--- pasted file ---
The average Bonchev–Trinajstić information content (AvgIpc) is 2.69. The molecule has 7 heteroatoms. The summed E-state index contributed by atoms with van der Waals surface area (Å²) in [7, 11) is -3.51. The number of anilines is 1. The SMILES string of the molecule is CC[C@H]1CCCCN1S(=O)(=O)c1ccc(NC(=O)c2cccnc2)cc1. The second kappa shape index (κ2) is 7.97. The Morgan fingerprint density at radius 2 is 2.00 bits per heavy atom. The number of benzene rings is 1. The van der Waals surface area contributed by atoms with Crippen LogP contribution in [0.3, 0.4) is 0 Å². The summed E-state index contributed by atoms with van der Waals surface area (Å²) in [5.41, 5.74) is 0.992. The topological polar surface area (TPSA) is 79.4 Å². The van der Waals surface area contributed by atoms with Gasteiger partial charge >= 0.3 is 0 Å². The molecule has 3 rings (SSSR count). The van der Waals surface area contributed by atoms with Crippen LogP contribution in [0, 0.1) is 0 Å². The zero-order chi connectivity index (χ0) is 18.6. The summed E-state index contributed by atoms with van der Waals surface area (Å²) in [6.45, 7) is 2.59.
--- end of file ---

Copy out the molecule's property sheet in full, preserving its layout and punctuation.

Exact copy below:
The average Bonchev–Trinajstić information content (AvgIpc) is 2.69. The molecule has 7 heteroatoms. The summed E-state index contributed by atoms with van der Waals surface area (Å²) in [7, 11) is -3.51. The number of anilines is 1. The SMILES string of the molecule is CC[C@H]1CCCCN1S(=O)(=O)c1ccc(NC(=O)c2cccnc2)cc1. The second kappa shape index (κ2) is 7.97. The Morgan fingerprint density at radius 2 is 2.00 bits per heavy atom. The number of benzene rings is 1. The van der Waals surface area contributed by atoms with Crippen LogP contribution in [0.3, 0.4) is 0 Å². The summed E-state index contributed by atoms with van der Waals surface area (Å²) in [5.41, 5.74) is 0.992. The topological polar surface area (TPSA) is 79.4 Å². The van der Waals surface area contributed by atoms with Gasteiger partial charge >= 0.3 is 0 Å². The molecule has 3 rings (SSSR count). The van der Waals surface area contributed by atoms with Crippen LogP contribution in [0, 0.1) is 0 Å². The zero-order chi connectivity index (χ0) is 18.6. The summed E-state index contributed by atoms with van der Waals surface area (Å²) in [6.45, 7) is 2.59.